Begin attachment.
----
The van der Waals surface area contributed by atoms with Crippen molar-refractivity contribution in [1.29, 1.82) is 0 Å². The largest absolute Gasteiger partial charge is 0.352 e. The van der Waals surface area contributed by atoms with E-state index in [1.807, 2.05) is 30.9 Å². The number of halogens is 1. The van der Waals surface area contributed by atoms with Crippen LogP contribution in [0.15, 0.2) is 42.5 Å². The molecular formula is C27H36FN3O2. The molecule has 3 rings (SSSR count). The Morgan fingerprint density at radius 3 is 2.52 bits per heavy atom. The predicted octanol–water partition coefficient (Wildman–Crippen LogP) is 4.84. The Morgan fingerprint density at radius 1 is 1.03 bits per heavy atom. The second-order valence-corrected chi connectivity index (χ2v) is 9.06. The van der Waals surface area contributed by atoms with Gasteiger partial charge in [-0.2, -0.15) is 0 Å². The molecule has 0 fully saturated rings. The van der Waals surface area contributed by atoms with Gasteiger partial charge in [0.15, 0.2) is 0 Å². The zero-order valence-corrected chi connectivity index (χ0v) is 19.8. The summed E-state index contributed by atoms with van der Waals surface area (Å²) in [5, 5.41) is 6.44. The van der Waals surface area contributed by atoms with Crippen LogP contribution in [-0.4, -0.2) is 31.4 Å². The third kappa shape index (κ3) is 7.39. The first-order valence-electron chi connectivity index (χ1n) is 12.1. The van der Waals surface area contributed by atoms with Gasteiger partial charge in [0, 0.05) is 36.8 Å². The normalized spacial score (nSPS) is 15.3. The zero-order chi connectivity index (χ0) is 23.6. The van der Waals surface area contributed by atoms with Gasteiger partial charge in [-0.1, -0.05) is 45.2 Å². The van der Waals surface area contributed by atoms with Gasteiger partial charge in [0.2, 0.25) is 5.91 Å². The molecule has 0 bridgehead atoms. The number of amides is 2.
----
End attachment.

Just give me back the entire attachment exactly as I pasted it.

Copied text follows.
The van der Waals surface area contributed by atoms with Crippen molar-refractivity contribution in [1.29, 1.82) is 0 Å². The largest absolute Gasteiger partial charge is 0.352 e. The van der Waals surface area contributed by atoms with E-state index in [1.807, 2.05) is 30.9 Å². The number of halogens is 1. The van der Waals surface area contributed by atoms with Crippen LogP contribution in [0.15, 0.2) is 42.5 Å². The molecular formula is C27H36FN3O2. The molecule has 3 rings (SSSR count). The Morgan fingerprint density at radius 3 is 2.52 bits per heavy atom. The predicted octanol–water partition coefficient (Wildman–Crippen LogP) is 4.84. The Morgan fingerprint density at radius 1 is 1.03 bits per heavy atom. The second-order valence-corrected chi connectivity index (χ2v) is 9.06. The van der Waals surface area contributed by atoms with Gasteiger partial charge in [-0.2, -0.15) is 0 Å². The molecule has 0 fully saturated rings. The van der Waals surface area contributed by atoms with Gasteiger partial charge in [0.15, 0.2) is 0 Å². The zero-order valence-corrected chi connectivity index (χ0v) is 19.8. The summed E-state index contributed by atoms with van der Waals surface area (Å²) in [5, 5.41) is 6.44. The van der Waals surface area contributed by atoms with Crippen LogP contribution in [-0.4, -0.2) is 31.4 Å². The third kappa shape index (κ3) is 7.39. The first-order valence-electron chi connectivity index (χ1n) is 12.1. The van der Waals surface area contributed by atoms with Gasteiger partial charge in [0, 0.05) is 36.8 Å². The normalized spacial score (nSPS) is 15.3. The zero-order chi connectivity index (χ0) is 23.6. The van der Waals surface area contributed by atoms with Gasteiger partial charge in [-0.1, -0.05) is 45.2 Å². The van der Waals surface area contributed by atoms with Gasteiger partial charge in [0.2, 0.25) is 5.91 Å². The molecule has 0 bridgehead atoms. The number of amides is 2.